Operator to pay $325,000 to settle EEOC case
A California operator of assisted living, memory care, post-acute care and rehabilitation facilities will pay $325,000 to settle a disability discrimination lawsuit filed by the U.S. Equal Employment Opportunity Commission, the federal agency announced Wednesday.
The EEOC said it filed the lawsuit against Tulare, CA-based Magnolia Health Corp. in September 2015, claiming that since 2012, Magnolia had discriminated against applicants and employees based on their disability, having a record of a disability or being perceived as having a disability.
Magnolia, according to the commission, denied employees accommodations for their disabilities and would not hire, or fired, applicants and employees who had disabilities or were regarded as having disabilities. The company also rescinded employment offers when applicants' post-offer medical examinations indicated that they had a record of disability or had current medical restrictions, the EEOC said. The commission additionally said that Magnolia required employees to be completely free of medical restrictions to work.
Such alleged conduct violates the Americans with Disabilities Act.
In addition to paying $325,000, Magnolia also has agreed to retain an ADA and equal employment opportunity consultant to revise its policies and procedures with respect to disability discrimination; provide discrimination training to workers, with a focus on disability discrimination; and maintain a centralized system to track all accommodation requests and complaints, the EEOC said. The commission will monitor compliance with a two-year consent decree.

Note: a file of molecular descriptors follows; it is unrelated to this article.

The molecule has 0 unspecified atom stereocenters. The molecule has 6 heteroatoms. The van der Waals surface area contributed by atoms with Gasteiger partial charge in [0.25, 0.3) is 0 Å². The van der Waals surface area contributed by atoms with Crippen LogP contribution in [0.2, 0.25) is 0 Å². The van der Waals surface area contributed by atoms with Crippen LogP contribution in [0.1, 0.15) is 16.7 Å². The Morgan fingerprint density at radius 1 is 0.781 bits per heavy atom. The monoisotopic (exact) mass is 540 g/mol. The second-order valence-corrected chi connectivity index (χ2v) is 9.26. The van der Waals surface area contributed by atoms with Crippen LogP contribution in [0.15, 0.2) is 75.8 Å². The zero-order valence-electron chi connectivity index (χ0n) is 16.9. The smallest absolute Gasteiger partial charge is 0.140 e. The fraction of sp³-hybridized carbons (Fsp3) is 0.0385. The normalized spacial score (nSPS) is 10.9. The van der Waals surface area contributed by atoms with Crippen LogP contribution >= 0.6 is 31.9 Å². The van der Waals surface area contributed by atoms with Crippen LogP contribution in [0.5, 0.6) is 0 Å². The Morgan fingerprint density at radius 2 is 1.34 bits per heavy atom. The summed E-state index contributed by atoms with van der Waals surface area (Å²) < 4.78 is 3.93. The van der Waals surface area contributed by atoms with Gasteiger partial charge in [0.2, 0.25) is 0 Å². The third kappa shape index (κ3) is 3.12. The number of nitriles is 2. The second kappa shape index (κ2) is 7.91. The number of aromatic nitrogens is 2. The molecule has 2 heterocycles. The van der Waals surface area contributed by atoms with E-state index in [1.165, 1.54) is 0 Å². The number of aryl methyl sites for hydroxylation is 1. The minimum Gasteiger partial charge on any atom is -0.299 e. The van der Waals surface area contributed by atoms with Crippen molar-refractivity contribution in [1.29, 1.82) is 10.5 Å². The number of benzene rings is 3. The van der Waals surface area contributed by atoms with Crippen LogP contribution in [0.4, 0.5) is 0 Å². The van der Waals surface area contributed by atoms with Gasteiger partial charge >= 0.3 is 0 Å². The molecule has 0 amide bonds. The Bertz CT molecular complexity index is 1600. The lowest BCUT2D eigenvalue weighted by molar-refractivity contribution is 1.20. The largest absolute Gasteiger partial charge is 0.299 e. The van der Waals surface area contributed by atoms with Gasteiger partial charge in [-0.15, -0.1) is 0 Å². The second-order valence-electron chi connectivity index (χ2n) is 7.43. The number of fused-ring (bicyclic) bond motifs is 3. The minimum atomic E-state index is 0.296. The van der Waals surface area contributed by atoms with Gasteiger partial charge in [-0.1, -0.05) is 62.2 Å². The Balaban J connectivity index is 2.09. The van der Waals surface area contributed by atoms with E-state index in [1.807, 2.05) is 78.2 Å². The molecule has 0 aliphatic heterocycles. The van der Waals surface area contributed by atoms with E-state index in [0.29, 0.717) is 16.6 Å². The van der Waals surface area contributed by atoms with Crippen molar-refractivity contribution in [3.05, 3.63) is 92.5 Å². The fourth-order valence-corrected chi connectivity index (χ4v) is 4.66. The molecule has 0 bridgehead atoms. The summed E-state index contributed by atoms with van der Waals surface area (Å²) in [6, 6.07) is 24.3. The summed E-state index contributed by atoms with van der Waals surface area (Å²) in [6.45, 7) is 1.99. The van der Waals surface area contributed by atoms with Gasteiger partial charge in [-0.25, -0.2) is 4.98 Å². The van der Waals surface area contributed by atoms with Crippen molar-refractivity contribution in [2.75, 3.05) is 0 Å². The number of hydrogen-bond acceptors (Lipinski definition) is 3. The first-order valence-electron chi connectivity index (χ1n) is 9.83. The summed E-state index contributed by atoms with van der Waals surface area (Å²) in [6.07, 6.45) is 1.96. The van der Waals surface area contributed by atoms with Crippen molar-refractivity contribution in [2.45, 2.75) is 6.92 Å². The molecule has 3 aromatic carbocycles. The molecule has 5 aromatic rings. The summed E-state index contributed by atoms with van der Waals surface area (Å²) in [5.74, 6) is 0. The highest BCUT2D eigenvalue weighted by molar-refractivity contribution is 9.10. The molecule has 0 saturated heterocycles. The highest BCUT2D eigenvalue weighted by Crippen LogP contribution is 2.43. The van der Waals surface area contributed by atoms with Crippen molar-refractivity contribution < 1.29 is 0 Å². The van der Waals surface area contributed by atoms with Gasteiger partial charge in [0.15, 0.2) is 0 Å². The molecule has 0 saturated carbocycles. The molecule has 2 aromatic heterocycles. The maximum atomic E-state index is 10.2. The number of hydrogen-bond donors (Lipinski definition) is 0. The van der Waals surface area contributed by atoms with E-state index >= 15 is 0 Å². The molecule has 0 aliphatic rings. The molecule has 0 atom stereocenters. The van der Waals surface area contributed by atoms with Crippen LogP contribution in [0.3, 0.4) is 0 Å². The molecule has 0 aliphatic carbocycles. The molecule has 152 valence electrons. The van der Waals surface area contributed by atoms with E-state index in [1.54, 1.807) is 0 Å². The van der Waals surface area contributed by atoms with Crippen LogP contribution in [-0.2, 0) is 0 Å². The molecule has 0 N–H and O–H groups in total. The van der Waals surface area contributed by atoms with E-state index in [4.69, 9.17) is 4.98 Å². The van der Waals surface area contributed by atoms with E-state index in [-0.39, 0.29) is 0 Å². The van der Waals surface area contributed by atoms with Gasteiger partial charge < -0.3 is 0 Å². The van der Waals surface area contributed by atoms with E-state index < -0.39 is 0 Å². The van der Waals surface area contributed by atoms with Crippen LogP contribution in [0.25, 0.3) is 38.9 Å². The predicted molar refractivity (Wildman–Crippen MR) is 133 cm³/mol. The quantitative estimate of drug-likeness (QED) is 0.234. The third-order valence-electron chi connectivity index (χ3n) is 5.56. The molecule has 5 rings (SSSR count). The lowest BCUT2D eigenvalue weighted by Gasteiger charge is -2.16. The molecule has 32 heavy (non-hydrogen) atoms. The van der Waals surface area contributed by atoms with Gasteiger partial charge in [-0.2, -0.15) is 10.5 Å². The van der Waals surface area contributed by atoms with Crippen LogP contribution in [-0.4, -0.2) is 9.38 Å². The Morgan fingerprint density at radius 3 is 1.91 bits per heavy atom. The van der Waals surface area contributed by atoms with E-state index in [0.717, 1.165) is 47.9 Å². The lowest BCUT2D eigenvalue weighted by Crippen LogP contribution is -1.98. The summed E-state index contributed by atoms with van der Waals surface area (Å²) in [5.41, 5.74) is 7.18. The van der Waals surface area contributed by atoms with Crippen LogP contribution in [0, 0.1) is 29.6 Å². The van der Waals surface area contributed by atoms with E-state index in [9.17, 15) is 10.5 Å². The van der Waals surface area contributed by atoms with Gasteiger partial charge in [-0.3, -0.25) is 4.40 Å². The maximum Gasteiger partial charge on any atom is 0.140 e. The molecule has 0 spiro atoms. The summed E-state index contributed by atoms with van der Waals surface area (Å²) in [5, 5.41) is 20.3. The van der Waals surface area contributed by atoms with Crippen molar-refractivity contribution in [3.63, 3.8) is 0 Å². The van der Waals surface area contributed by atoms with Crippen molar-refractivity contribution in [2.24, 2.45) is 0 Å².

“The robust measures agreed to in this decree will assist Magnolia Health in correcting its practices and prevent future discrimination,” said Melissa Barrios, local director for the EEOC's Fresno local office.
“We encourage employers to re-examine their leave and attendance policies to ensure compliance with the ADA,” added Anna Y. Park, regional attorney for EEOC's Los Angeles District.
A Magnolia representative did not respond to a request for comment by the publication deadline.